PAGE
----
Australian female zebra shark Leonie and her daughter Lolly were separatedfrom males three years ago in an effort to slow down the Queensland Reef HQAquarium’s breeding program. However, three years later, both have nowreproduced asexually, resulting in a total of five living offspring.

It isn’t unusual for female zebra sharks to lay eggs even when they haven’tmated with males, and it isn’t unheard of for female zebra sharks to reproducelive offspring asexually. What is unique about this situation, however, is thefact that Leonie had previously mated with a male and switched fromreproducing sexually to reproducing asexually.

According to Hamish Tristram, a senior aquarist with Reef HQ, this is alsopotentially harmful to the future of the species.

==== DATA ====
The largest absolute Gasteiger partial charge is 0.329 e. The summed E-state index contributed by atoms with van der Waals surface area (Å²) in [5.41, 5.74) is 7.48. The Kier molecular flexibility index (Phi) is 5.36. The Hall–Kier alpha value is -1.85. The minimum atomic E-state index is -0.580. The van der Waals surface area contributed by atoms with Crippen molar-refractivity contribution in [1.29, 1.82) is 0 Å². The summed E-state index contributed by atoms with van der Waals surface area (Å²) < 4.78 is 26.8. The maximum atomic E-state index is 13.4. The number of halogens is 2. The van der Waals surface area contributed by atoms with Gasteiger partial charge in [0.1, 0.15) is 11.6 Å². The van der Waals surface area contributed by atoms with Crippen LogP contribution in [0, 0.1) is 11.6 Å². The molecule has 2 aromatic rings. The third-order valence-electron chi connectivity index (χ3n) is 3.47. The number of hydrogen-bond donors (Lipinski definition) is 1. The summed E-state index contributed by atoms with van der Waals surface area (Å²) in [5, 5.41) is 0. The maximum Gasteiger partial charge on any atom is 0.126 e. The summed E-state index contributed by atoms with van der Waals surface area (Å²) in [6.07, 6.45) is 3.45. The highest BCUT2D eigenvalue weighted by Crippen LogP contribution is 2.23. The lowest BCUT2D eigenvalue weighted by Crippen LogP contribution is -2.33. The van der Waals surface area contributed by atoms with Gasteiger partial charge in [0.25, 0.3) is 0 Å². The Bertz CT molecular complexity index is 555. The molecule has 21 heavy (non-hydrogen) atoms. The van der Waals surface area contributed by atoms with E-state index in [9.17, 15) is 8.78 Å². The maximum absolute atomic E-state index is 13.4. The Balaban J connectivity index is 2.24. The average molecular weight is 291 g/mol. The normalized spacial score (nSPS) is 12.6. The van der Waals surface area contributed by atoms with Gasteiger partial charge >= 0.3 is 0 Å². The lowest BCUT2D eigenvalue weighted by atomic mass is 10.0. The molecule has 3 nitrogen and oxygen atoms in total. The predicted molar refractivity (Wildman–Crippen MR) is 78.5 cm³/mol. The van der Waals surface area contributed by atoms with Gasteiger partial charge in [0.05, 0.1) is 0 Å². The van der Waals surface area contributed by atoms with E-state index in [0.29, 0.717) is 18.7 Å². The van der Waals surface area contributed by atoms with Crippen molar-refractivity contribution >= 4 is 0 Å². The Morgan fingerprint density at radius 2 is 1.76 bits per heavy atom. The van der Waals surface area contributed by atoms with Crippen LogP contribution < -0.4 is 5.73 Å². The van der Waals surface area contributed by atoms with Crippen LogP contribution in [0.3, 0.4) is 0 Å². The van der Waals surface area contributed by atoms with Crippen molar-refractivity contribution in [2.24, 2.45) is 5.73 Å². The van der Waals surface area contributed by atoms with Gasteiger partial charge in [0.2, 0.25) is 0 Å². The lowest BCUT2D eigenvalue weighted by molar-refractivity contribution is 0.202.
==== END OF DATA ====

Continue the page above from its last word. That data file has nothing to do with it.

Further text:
Zebra sharks were recently declared an endangered species, so you would thinkthat the ability to reproduce asexually would be beneficial to their species,not detrimental. However, so far, no asexually produced offspring have everbeen able to successfully reproduce offspring of their own, and even if theywere sexually viable, they significantly decrease genetic diversity, which isimportant to a species’ survival. Nonetheless, scientists will be keeping aneye on Leonie’s and Lolly’s parthenogenic offspring until they reach sexualmaturity, just in case.

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